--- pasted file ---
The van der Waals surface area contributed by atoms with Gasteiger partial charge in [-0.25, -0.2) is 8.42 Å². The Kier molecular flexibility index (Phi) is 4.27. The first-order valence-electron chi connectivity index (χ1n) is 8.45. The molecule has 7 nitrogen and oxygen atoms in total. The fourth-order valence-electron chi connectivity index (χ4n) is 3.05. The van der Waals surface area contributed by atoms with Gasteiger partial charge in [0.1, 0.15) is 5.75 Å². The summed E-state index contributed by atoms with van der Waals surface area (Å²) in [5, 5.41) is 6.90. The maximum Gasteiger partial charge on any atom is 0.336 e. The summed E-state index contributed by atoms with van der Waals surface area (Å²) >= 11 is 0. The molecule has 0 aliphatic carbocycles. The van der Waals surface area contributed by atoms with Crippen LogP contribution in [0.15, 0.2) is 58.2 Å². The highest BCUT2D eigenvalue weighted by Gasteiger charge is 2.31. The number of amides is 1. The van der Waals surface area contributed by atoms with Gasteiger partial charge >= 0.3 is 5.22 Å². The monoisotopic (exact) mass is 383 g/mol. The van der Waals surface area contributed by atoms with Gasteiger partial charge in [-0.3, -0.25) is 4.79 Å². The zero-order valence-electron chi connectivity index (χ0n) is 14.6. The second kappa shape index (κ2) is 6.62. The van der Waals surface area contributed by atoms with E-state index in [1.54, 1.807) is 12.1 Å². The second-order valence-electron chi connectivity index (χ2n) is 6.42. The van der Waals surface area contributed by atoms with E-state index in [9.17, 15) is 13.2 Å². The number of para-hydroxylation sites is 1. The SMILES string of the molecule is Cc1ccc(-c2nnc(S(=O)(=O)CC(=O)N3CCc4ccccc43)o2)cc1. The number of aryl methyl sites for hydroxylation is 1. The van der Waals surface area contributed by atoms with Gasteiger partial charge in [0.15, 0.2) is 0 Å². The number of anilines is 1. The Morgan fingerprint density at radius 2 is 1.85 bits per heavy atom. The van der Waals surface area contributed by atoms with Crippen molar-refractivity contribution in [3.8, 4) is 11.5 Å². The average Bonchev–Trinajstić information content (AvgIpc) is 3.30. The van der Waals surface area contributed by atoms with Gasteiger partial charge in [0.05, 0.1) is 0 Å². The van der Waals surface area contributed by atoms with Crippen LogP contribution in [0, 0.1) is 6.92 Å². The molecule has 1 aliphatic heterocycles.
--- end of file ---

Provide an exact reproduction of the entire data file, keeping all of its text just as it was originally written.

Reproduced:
The van der Waals surface area contributed by atoms with Gasteiger partial charge in [-0.25, -0.2) is 8.42 Å². The Kier molecular flexibility index (Phi) is 4.27. The first-order valence-electron chi connectivity index (χ1n) is 8.45. The molecule has 7 nitrogen and oxygen atoms in total. The fourth-order valence-electron chi connectivity index (χ4n) is 3.05. The van der Waals surface area contributed by atoms with Gasteiger partial charge in [0.1, 0.15) is 5.75 Å². The summed E-state index contributed by atoms with van der Waals surface area (Å²) in [5, 5.41) is 6.90. The maximum Gasteiger partial charge on any atom is 0.336 e. The summed E-state index contributed by atoms with van der Waals surface area (Å²) >= 11 is 0. The molecule has 0 aliphatic carbocycles. The van der Waals surface area contributed by atoms with Crippen LogP contribution in [0.15, 0.2) is 58.2 Å². The highest BCUT2D eigenvalue weighted by Gasteiger charge is 2.31. The number of amides is 1. The van der Waals surface area contributed by atoms with Gasteiger partial charge >= 0.3 is 5.22 Å². The monoisotopic (exact) mass is 383 g/mol. The van der Waals surface area contributed by atoms with Gasteiger partial charge in [-0.3, -0.25) is 4.79 Å². The zero-order valence-electron chi connectivity index (χ0n) is 14.6. The second kappa shape index (κ2) is 6.62. The van der Waals surface area contributed by atoms with E-state index in [1.54, 1.807) is 12.1 Å². The second-order valence-electron chi connectivity index (χ2n) is 6.42. The van der Waals surface area contributed by atoms with E-state index in [9.17, 15) is 13.2 Å². The number of para-hydroxylation sites is 1. The SMILES string of the molecule is Cc1ccc(-c2nnc(S(=O)(=O)CC(=O)N3CCc4ccccc43)o2)cc1. The number of aryl methyl sites for hydroxylation is 1. The van der Waals surface area contributed by atoms with Gasteiger partial charge in [0.15, 0.2) is 0 Å². The number of anilines is 1. The Morgan fingerprint density at radius 2 is 1.85 bits per heavy atom. The van der Waals surface area contributed by atoms with Crippen molar-refractivity contribution in [3.8, 4) is 11.5 Å². The average Bonchev–Trinajstić information content (AvgIpc) is 3.30. The van der Waals surface area contributed by atoms with Gasteiger partial charge in [0.05, 0.1) is 0 Å². The van der Waals surface area contributed by atoms with Crippen LogP contribution in [0, 0.1) is 6.92 Å². The molecule has 1 aliphatic heterocycles.